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The Portrait of Mrs. Charbuque, by Jeffrey Ford, William Morrow 2002, $24.95.
The Fantasy Writer's Assistant and Other Stories, by Jeffrey Ford, Golden Gryphon 2002, $23.95.
The Eyre Affair, by Jasper Fforde, Viking 2001, $23.95.
Whole Wide World, by Paul McAuley, Tor 2002, $24.95.
Jeffrey Ford is one of that growing body of writers who seem to be stateless, nonetheless moving about at ease on travel papers issued by fantasy, the mystery/thriller, and capital-l Literature. Regular readers of this magazine will know him for stories like "The Honeyed Knot" and "The Fantasy Writer's Assistant." An earlier novel, The Physiognomy, won the World Fantasy Award. But to call Ford a fantasist can be misleading, as might be a cursory glance through earlier novels with their mysterious cities, clashes of good and evil, demons and sleeping diseases, conflation of internal and external landscapes. A fantasist, yes—but a fantasist in the manner of Gene Wolfe or John Crowley. A world-eater, a world-maker.
The Portrait of Mrs. Charbuque, too, set in 1893 New York, is fantasy. It is also a mystery, a tale of terror, and an amazingly evocative historical novel recreating in texture, form, and tone the literature of its period.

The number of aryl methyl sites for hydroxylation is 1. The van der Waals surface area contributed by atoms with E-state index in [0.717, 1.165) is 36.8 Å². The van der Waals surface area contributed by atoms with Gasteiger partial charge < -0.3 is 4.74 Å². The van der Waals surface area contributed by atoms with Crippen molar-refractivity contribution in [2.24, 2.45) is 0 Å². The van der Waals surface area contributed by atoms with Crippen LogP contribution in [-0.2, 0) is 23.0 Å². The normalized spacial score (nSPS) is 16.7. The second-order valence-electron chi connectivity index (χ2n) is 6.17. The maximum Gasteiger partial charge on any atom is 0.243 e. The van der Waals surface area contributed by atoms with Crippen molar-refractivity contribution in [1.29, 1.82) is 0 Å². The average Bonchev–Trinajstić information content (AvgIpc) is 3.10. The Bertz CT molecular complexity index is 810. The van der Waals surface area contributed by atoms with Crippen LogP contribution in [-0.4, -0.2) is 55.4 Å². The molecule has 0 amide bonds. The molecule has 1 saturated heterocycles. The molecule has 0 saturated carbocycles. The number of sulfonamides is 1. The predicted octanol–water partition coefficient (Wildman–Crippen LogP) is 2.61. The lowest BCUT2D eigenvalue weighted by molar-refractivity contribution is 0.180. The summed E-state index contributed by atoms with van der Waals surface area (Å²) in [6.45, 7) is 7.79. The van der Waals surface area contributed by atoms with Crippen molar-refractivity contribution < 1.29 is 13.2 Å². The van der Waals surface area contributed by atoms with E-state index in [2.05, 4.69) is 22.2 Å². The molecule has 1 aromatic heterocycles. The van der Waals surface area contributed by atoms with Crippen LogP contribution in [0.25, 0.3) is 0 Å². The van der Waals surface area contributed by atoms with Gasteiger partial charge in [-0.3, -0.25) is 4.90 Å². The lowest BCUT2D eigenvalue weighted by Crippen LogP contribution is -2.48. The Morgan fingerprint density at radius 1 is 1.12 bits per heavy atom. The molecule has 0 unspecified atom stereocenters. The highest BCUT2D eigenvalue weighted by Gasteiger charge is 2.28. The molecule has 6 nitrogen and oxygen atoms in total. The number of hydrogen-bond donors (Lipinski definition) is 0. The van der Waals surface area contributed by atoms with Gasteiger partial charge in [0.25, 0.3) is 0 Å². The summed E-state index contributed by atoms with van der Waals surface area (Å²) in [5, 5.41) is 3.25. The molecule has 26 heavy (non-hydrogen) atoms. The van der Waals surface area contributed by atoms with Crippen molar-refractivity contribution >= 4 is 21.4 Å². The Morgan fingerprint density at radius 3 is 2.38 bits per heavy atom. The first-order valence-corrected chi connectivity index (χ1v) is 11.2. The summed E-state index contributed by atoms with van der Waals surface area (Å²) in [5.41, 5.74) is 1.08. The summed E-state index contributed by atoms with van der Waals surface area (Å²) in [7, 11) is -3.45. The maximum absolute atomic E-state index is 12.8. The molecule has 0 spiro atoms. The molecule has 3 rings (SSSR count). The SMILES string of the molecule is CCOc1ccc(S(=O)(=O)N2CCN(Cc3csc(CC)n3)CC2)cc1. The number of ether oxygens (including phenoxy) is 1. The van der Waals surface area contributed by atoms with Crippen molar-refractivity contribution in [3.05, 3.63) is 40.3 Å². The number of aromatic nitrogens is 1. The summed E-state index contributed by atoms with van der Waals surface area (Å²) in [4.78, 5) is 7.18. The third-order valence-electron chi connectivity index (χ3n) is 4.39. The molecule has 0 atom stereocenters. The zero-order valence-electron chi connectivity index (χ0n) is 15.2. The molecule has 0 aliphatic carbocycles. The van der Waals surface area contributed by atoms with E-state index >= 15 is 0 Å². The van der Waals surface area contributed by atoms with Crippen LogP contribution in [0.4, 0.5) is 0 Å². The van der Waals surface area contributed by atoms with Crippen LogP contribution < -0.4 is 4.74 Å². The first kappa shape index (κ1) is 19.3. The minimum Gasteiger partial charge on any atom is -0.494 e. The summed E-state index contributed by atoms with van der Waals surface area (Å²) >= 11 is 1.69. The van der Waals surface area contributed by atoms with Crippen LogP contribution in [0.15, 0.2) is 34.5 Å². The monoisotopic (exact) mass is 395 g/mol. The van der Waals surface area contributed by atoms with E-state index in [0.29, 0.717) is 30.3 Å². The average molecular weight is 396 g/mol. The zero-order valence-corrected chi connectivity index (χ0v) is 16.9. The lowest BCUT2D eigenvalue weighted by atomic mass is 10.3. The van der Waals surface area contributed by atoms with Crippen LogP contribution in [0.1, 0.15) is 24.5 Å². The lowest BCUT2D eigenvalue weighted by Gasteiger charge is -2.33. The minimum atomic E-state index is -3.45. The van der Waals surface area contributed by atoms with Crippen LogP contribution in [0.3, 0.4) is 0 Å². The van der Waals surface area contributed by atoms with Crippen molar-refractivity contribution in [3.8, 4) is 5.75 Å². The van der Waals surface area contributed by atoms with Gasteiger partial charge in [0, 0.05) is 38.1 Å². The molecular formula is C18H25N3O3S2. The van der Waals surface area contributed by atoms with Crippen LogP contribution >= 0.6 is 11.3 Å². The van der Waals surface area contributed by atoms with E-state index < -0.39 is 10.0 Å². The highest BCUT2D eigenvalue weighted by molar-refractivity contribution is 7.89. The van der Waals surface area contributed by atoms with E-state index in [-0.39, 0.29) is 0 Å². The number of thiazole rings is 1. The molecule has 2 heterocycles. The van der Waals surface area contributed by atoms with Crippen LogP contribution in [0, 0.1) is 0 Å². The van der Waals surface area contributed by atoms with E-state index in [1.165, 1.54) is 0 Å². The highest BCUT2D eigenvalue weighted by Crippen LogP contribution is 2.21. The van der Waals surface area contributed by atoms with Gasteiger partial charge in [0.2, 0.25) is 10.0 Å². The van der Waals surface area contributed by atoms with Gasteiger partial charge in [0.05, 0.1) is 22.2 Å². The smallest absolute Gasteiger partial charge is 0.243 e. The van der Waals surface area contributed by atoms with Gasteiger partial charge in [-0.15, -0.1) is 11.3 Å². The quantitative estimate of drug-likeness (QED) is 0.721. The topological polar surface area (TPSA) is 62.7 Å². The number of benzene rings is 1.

Society portraitist Piero Piambo has reached something of a crisis in his career. Wealthy and successful, he is troubled by memories of the greater ambitions he once had, and of his old master Sabott. Then, from a blind messenger in the street, he receives the invitation that will lead to his next commission. He is ushered into a magnificent home of marble columns and crystal lamps. From behind a three-panel screen, a woman speaks.
"You will visit me here, sit before my screen, and ask me questions about myself. From the information I give, my voice and my stories, you will construct in your mind an image of me, which you will then render on canvas."
As Piambo pursues that image, a number of deaths occur about the city, deaths in which women appear to weep blood. Soon enough, mysterious Mrs. Charbuque is telling him of her father, a crystalogogist, a man who embalmed snowflakes in order to divine the future from them. Soon, too, Piambo has consulted another sort of diviner, one who claims to have foreseen his arrival "in the results of Monday's lamb stew" and bemoans that "People fear the truth of the chamberpot. They have no idea how old and venerable a tradition divination through evacuants is. . . . " It's all smoke and mirrors, all an elaborate dance. But the mirrors, like the furnishings of Mrs. Charbuque's home, are fine ones, the smoke, like that of the opium to which Piambo's friend Shenz is addicted, is exceedingly rich, and the pipers who play for the dance are the best in the land.